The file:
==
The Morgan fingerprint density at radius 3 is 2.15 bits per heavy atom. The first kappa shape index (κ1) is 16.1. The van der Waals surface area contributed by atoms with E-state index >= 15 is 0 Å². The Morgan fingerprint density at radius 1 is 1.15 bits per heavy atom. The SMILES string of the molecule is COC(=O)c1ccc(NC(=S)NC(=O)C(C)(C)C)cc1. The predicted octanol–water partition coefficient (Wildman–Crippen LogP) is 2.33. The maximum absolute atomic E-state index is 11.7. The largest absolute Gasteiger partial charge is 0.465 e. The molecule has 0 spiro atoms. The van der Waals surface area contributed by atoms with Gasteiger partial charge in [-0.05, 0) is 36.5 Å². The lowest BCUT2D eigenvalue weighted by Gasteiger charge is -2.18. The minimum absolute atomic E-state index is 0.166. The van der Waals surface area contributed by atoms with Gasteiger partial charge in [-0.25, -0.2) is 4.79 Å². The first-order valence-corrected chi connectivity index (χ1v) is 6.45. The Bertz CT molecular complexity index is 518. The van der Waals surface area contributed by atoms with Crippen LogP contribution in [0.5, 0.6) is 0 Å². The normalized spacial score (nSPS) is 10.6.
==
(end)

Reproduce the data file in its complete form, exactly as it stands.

The Morgan fingerprint density at radius 3 is 2.15 bits per heavy atom. The first kappa shape index (κ1) is 16.1. The van der Waals surface area contributed by atoms with E-state index >= 15 is 0 Å². The Morgan fingerprint density at radius 1 is 1.15 bits per heavy atom. The SMILES string of the molecule is COC(=O)c1ccc(NC(=S)NC(=O)C(C)(C)C)cc1. The predicted octanol–water partition coefficient (Wildman–Crippen LogP) is 2.33. The maximum absolute atomic E-state index is 11.7. The largest absolute Gasteiger partial charge is 0.465 e. The molecule has 0 spiro atoms. The van der Waals surface area contributed by atoms with Gasteiger partial charge in [-0.05, 0) is 36.5 Å². The lowest BCUT2D eigenvalue weighted by Gasteiger charge is -2.18. The minimum absolute atomic E-state index is 0.166. The van der Waals surface area contributed by atoms with Gasteiger partial charge in [-0.25, -0.2) is 4.79 Å². The first-order valence-corrected chi connectivity index (χ1v) is 6.45. The Bertz CT molecular complexity index is 518. The van der Waals surface area contributed by atoms with Crippen LogP contribution in [0.5, 0.6) is 0 Å². The normalized spacial score (nSPS) is 10.6.